Mark Lowcock, the Under-Secretary-General for Humanitarian Affairs and Emergency Relief Coordinator, said: “To humanitarian workers everywhere doing important, courageous work on the front lines we say Thank You. You are saving lives every day, and as new challenges and crises are piling on to existing ones, your perseverance is an inspiration. Your protection is also paramount to making sure we can deliver to people most in need. The best way to pay tribute to humanitarian workers is by funding their work and ensuring their safety.”

World Humanitarian Day 2020: Theme

The World Humanitarian Day was first marked on August 19, 2009, with each year having a particular theme for the commemoration. In 2010, the theme of the year was “We are Humanitarian Workers”, while the 2011 campaign was “People Helping People”.

This year’s World Humanitarian Day comes as the world fights the COVID-19 pandemic. To pay tribute to the efforts of humanitarians, OCHA and its partners present the personal stories of some of the #RealLifeHeroes who are stepping up to meet the challenges, particularly local humanitarian workers.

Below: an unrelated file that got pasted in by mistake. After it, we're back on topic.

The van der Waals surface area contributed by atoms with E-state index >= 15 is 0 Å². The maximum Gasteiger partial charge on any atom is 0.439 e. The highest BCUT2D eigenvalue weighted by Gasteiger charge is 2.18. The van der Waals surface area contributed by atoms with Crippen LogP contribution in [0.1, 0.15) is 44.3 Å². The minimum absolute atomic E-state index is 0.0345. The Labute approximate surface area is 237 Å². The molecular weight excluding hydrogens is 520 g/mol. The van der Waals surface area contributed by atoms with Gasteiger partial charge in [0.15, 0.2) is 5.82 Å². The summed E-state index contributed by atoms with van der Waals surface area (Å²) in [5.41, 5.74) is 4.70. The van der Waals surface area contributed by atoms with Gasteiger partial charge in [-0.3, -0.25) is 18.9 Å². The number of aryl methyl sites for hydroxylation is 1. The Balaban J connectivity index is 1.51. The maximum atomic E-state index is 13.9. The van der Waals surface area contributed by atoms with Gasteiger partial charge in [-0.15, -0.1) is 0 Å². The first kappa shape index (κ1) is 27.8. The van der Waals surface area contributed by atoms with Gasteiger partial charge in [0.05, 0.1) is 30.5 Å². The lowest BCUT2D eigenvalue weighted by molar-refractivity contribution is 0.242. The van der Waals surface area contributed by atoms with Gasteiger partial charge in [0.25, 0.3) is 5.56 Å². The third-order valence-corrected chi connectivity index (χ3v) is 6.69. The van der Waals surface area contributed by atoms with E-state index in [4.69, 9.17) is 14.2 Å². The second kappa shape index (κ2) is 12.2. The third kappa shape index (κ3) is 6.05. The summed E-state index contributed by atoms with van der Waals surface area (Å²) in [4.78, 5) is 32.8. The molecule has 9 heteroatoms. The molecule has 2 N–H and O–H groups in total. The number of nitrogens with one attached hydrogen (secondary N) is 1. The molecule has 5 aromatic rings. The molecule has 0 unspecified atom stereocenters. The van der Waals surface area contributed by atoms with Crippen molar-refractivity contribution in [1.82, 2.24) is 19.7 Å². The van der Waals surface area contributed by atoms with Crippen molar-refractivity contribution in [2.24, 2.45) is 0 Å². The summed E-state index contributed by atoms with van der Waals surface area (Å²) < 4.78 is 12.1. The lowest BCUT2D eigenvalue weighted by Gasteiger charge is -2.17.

They include refugees who as health workers are playing essential roles in the pandemic response; Ebola health workers who are stepping in to fight COVID-19; and doctors and nurses who continue to provide critical health care to women and children.

It focuses on the cause that makes humanitarians serve and protect the lives of people despite all difficult situations including conflict, lack of access and risks linked to COVID-19.

Global Humanitarian Response Plan to COVID-19 as per the UN

It is articulated around three strategic priorities:

– Spread of the COVID-19 pandemic and decrease morbidity and mortality.

– A decrease in the deterioration of human assets and rights, social cohesion, and livelihoods.

– Protect, assist, and advocate for refugees, internally displaced people, migrants, and host communities mainly vulnerable to the pandemic.

World Humanitarian Day 2020: Facts & Figures

In 2019, 483 aid workers were attacked: 125 killed, 234 wounded and 124 kidnapped in a total of 277 separate incidents.